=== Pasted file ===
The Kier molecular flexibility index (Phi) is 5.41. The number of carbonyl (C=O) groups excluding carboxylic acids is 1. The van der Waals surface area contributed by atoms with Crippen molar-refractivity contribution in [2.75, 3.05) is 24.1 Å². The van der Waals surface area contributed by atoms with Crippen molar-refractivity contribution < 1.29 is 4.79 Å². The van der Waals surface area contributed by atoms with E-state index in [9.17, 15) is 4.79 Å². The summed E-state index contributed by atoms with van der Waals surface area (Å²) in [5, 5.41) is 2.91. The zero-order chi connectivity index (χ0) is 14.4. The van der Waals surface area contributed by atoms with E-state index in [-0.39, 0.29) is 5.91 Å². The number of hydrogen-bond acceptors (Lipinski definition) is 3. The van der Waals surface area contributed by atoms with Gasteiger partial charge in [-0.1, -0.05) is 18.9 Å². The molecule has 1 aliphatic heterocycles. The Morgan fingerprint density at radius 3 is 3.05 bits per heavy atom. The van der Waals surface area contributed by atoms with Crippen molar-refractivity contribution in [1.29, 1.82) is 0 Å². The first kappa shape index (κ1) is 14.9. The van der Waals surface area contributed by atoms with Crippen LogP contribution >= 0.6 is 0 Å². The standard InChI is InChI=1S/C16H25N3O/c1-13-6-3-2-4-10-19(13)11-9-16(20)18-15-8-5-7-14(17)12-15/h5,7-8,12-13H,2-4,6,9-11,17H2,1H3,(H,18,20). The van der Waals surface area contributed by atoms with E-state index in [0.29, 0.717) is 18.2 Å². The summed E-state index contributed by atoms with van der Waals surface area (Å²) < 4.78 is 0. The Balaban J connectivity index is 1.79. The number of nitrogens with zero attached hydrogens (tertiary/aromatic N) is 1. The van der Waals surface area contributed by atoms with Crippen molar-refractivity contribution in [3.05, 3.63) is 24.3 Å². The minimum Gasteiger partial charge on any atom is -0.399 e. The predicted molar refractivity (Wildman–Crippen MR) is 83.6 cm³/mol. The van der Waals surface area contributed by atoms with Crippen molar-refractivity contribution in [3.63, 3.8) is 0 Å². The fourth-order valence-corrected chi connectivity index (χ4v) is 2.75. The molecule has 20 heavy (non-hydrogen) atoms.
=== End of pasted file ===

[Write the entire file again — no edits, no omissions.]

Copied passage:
The Kier molecular flexibility index (Phi) is 5.41. The number of carbonyl (C=O) groups excluding carboxylic acids is 1. The van der Waals surface area contributed by atoms with Crippen molar-refractivity contribution in [2.75, 3.05) is 24.1 Å². The van der Waals surface area contributed by atoms with Crippen molar-refractivity contribution < 1.29 is 4.79 Å². The van der Waals surface area contributed by atoms with E-state index in [9.17, 15) is 4.79 Å². The summed E-state index contributed by atoms with van der Waals surface area (Å²) in [5, 5.41) is 2.91. The zero-order chi connectivity index (χ0) is 14.4. The van der Waals surface area contributed by atoms with E-state index in [-0.39, 0.29) is 5.91 Å². The number of hydrogen-bond acceptors (Lipinski definition) is 3. The van der Waals surface area contributed by atoms with Gasteiger partial charge in [-0.1, -0.05) is 18.9 Å². The molecule has 1 aliphatic heterocycles. The Morgan fingerprint density at radius 3 is 3.05 bits per heavy atom. The van der Waals surface area contributed by atoms with Crippen molar-refractivity contribution in [1.29, 1.82) is 0 Å². The first kappa shape index (κ1) is 14.9. The van der Waals surface area contributed by atoms with Crippen LogP contribution >= 0.6 is 0 Å². The standard InChI is InChI=1S/C16H25N3O/c1-13-6-3-2-4-10-19(13)11-9-16(20)18-15-8-5-7-14(17)12-15/h5,7-8,12-13H,2-4,6,9-11,17H2,1H3,(H,18,20). The van der Waals surface area contributed by atoms with E-state index in [0.29, 0.717) is 18.2 Å². The summed E-state index contributed by atoms with van der Waals surface area (Å²) < 4.78 is 0. The Balaban J connectivity index is 1.79. The number of nitrogens with zero attached hydrogens (tertiary/aromatic N) is 1. The van der Waals surface area contributed by atoms with Crippen molar-refractivity contribution in [3.05, 3.63) is 24.3 Å². The minimum Gasteiger partial charge on any atom is -0.399 e. The predicted molar refractivity (Wildman–Crippen MR) is 83.6 cm³/mol. The van der Waals surface area contributed by atoms with Crippen molar-refractivity contribution in [3.63, 3.8) is 0 Å². The fourth-order valence-corrected chi connectivity index (χ4v) is 2.75. The molecule has 20 heavy (non-hydrogen) atoms.